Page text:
Table 4 Current ongoing clinical trials based on immunotherapies for glioblastoma

Presently, the latest preclinical trials involve combining ICIs with other treatment strategies to achieve effective progress in terms of survival benefits. Notably, the simultaneous blockade of PD-1, VEGF, and angiopoietin 2 (Ang-2/ANGPT2) has shown significant promise in prolonging the survival time of GBM mice. This triple therapy demonstrated improvements in the number of CTLs and reduced the infiltration of MDSCs and Tregs. Transcriptome analysis of the GBM microvasculature indicated that triple therapy could promote tumor vascular normalization, potentially limiting or preventing cancer progression and metastasis [515]. Despite these promising preclinical results, translating such findings into successful clinical outcomes has proven challenging. Clinical trials involving ICIs in combination therapy have been disappointing, partly due to the BBB, which hinders these agents from reaching effective therapeutic concentrations within the intracranial space [518]. Consequently, researchers are exploring small molecule immunotargeted drugs, particularly immunomodulatory cytokines, as a research hotspot in immunomodulatory therapy. Immunomodulatory cytokines like TNF-α and IFN-α can traverse the BBB and have been demonstrated effective at reversing GBM-induced immunosuppression. Therapeutic regimens employing IFN-α and TNF-α to counteract the immunosuppressive microenvironment of GBM have shown promise in preclinical models and early clinical trials [519,520,521]. IFN-α can facilitate the differentiation of DCs, strengthen NK-cell, T-cell, and macrophage’s anti-tumor ability, as well as increase TAA expression. Additionally, IFN-α has exhibited the ability to prohibit tumor angiogenesis through disrupting ECs growth and promoting the synthesis of angiosuppressive chemokines such as CXCL1, CXCL9, and CXCL10 [522]. TNF-α has also been demonstrated to induce DCs’ maturation and enhance the infiltration of T cells within GBM mice models [523].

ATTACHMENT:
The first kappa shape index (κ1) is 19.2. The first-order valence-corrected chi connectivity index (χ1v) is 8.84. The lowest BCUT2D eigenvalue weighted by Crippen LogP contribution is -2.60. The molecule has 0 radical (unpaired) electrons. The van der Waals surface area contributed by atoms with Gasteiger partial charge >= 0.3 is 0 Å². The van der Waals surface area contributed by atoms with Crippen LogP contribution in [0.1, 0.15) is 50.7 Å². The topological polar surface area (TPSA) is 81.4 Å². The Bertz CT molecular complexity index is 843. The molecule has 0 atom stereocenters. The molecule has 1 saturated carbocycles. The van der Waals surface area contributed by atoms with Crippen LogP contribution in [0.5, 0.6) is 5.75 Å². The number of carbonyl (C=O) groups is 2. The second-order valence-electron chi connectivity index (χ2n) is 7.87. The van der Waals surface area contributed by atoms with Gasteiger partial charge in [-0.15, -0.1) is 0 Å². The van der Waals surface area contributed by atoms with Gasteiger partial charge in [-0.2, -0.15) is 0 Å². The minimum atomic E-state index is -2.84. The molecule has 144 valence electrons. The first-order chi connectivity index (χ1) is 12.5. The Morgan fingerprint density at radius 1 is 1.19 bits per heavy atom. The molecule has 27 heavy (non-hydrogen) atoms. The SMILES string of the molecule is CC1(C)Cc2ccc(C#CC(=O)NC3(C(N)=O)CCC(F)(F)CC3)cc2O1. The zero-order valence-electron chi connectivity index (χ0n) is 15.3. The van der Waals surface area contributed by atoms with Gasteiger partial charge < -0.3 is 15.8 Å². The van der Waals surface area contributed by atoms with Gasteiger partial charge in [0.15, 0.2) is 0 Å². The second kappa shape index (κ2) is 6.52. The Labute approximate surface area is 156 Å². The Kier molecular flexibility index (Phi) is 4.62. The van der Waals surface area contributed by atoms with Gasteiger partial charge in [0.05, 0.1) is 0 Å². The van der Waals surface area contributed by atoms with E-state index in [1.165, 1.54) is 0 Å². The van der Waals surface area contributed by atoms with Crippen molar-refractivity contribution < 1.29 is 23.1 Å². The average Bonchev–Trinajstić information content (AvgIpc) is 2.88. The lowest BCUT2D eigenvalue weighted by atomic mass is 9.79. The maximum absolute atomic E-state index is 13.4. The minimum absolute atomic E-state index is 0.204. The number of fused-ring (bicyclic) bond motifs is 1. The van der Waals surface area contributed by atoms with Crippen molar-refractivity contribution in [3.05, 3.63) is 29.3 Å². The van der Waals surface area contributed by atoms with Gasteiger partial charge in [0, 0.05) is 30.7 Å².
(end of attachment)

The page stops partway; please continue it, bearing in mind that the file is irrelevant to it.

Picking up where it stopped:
ICI therapy represents a prominent and promising field in cancer treatment and has demonstrated benefits in various tumors. However, there are no ICIs for GBM that get permission from the Food and Drug Administration (FDA), although a few are in clinical trials. ICIs remain ineffective against GBM as monotherapy, indicating there are limitations and deficiencies in our current preclinical model. Current preclinical models have been established by orthotopic injection of murine glioma cell, patient-derived xenograft model, or genetically engineered mouse model, which cannot recapitulate the complexity and heterogeneity of the patient’s GBM microenvironment [524]. Therefore, mouse models for evaluating immunotherapies in preclinical settings must be carefully considered. In addition, there is a BBB in the brain, which strictly regulates the barrier between the CNS and the PB, allowing small-molecule, lipid-soluble drugs to be passively diffused across, but water-soluble drugs and large-molecule to be largely inaccessible since tightknit connectivity networks [525]. Thus, many drugs, such as monoclonal antibodies, have poor anti-tumor effects due to the insufficient delivery of the BBB. It is necessary to consider improving the delivery system to increase drug delivery to cancer. However, with GBM progression, the integrity of the BBB is gradually lost, followed by the increase of tight junction permeability [526]. Its disruption allows for the delivery of drugs, which can recruit immune cells from the peripheral; however, it strengthens tumorigenicity through facilitating pro-tumorigenic-cell infiltration, like immunosuppressive macrophages [527]. In addition, the BBB is kept perfectly in some areas of the tumor [279]. Thus, systemic treatment of GBM has to conquer these difficult limits to become valid. In addition, ICI can lead to treatment-related toxicity. The expression levels of CTLA-4 and PD-1 strike a subtle balance in self-immunotolerance and autoimmunity [528, 529]. The direct toxicity of anti-CTLA-4 and anti-PD-1/PD-L1 is little, and their vital toxicity is an autoimmune disease known as delayed immune-related side effects (irSEs), which can influence all organs, especially skin, kidney, endocrine system, and gastrointestinal tract [530]. It is well known that the unique heterogeneity of GBM leads to its resistance to most treatments. It has a unique TME consisting of 20% to 40% immune cells, mostly from bone marrow, with various proportions in bone marrow-derived circulating macrophages and tissue-resident microglia [531]. The MON-derived macrophage and lymphocyte infiltration are higher in IDH-WT GBM. However, the immune pool in IDH-mutant GBM is almost microglia [294]. Currently, the standard therapy for adult GBM is RT and TMZ chemotherapy, followed by maintenance TMZ chemotherapy after surgical resection [10]. However, in preclinical models and GBM patients, systemic chemotherapy, including TMZ, has an inherent immunosuppressive effect, which allows the already minimal number of T cells in TME to rapidly deplete or develop tolerance to tumor antigens, leading to a possible failure of immunotherapy to promote TILs effector function [532]. Since there is little T cell infiltration in GBM, neoadjuvant immunotherapy provides drug therapy before chemotherapy, RT, and surgical resection can help address complications associated with its immunosuppressive environment [30]. It has been shown that PD-1 blockade for neoadjuvant therapy leads to the upregulation of T cells and IFN genes within the tumor and the reduction of the cell cycle in rGBM, thereby promoting anti-tumor responses [533]. Therefore, combination therapy and neoadjuvant therapy are necessary to address the unique immune microenvironment of GBM, such as multi-factor immunosuppressive TME and heterogeneity in cancer. Additionally, TMZ can reduce the number of anti-inflammatory MDSCs, although their number significantly increases at the late stage of the tumor, which is the focus of current ICI therapy [294, 395]. In GBM, the origin and function of MDSCs also vary depending on the gender of the patient [430]. Notably, therapies targeting MDSCs will be discussed later, showcasing significant benefits in improving the immunosuppressive microenvironment of GBM.